A year after agreeing to jointly develop a set of global dispute avoidance and resolution procedures for ASPs, the ASP Industry Consortium and the World Intellectual Property Organization (WIPO) today unveiled a comprehensive set of recommendations and guidelines for enacting the process.
“It was one year ago that we stood here in Geneva and announced our plans to work together on something that would help build consumer confidence in what was then still a largely unknown way of delivering computer applications and services,” noted Traver Gruen-Kennedy, chairman of the ASP Industry Consortium. “A year later, ASPs have become increasingly common throughout the world, which makes our efforts toward avoiding and resolving ASP business disputes that much more important.”
“We are delighted to have completed this successful collaboration with the ASP Industry Consortium. The jointly developed procedures will provide greater certainty about business and legal obligations for the ASP model,” said Francis Gurry, WIPO Assistant Director and Director of the WIPO Arbitration and Mediation Center.
The World Intellectual Property Organization (WIPO), based in Geneva, is a specialized agency of the United Nations that is dedicated to promoting the use and protection of intellectual property works. Its Arbitration and Mediation Center, established in 1994, offers arbitration and mediation services for the resolution of international commercial disputes between private parties, and is widely recognized as a leading dispute resolution provider for Internet and information technology disputes involving intellectual property.
“Cyberspace has no borders, yet the world still operates under a system of cultural and historic borders, meaning a process is required to address business disputes that may occur in a cross-border relationship,” added Gruen-Kennedy, who is also chief strategist and VP strategy at Citrix Systems Inc.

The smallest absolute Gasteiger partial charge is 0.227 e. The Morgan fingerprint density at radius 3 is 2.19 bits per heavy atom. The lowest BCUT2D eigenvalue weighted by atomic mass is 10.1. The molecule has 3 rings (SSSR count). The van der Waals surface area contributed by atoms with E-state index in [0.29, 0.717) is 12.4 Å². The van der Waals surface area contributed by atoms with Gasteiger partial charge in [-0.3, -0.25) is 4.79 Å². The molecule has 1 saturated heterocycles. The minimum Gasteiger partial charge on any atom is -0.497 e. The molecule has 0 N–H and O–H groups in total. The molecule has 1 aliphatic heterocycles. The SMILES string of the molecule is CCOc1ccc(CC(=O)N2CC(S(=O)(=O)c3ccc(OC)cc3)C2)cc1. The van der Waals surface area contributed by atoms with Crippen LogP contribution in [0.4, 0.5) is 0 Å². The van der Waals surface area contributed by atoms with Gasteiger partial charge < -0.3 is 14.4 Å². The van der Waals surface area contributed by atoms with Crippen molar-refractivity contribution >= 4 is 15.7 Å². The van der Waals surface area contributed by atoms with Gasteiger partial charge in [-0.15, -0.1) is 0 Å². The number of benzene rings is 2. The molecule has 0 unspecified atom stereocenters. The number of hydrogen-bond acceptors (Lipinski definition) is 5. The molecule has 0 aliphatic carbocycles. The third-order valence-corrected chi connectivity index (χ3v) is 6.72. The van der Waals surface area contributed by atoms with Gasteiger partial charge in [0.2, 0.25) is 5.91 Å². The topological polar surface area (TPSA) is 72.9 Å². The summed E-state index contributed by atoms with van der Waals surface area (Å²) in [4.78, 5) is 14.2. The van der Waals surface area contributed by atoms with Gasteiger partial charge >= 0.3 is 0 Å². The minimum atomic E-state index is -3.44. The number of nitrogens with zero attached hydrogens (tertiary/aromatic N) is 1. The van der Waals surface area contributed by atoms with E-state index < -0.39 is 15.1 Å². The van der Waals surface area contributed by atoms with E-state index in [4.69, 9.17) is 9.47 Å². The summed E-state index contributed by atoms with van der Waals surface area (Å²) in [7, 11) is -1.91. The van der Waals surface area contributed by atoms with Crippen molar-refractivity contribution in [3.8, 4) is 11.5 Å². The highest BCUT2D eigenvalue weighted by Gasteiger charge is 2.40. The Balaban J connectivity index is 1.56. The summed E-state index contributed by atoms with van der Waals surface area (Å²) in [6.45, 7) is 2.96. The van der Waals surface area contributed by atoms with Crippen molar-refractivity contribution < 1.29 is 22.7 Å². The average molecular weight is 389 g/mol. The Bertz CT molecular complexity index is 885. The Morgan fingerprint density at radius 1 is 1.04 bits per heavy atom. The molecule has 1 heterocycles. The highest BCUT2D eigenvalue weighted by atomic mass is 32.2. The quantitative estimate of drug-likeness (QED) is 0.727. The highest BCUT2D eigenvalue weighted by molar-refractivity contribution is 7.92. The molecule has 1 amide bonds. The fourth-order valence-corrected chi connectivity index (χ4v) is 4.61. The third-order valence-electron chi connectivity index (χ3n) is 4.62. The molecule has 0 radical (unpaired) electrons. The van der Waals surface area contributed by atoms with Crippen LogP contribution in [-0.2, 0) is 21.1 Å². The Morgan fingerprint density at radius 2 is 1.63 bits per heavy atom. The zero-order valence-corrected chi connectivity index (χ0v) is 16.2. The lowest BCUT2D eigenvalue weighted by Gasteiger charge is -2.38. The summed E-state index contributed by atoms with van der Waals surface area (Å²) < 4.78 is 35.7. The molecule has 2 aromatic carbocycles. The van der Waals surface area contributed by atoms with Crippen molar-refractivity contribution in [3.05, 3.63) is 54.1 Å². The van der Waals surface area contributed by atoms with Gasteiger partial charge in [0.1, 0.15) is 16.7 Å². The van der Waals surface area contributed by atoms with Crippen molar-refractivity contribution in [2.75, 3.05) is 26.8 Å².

The association between the two groups works well, Gruen-Kennedy said, because the ASP Industry Consortium had the technical expertise to bring to the table, while the WIPO Arbitration and Mediation Center has the structure to help businesses and their customers both avoid and resolve disputes on an international scale.
The main objective to the jointly developed guidelines, Gruen-Kennedy and Gurry agreed, is to help address ASP contract disputes before they become prevalent. These guidelines are acutely needed, they noted, because lawyers, judges, arbitrators and other “alternative dispute resolution” experts may not necessarily be familiar with the ASP industry and need insight into the unique nature of the ASP supply chain.
The guide provides an ASP industry primer, as well as examples of where disputes are likely to occur in the ASP supply chain. It then lays out a series of dispute resolution methods, both in terms of litigation and alternatives to litigation, with advantages, disadvantages and descriptions of commonly used alternative dispute resolution techniques.
Operating under the premise that dispute avoidance is the best remedy to any dispute, the guidelines help describe operational ASP best practices in areas such as problem identification, customer help desk and service level agreements (SLAs), focusing on terms and conditions for the network, host and application components to the supply chain. It also provides recommendations on drafting dispute resolution clauses for typical ASP contracts, taking into account applicable law, the scope of relief and a number of other factors.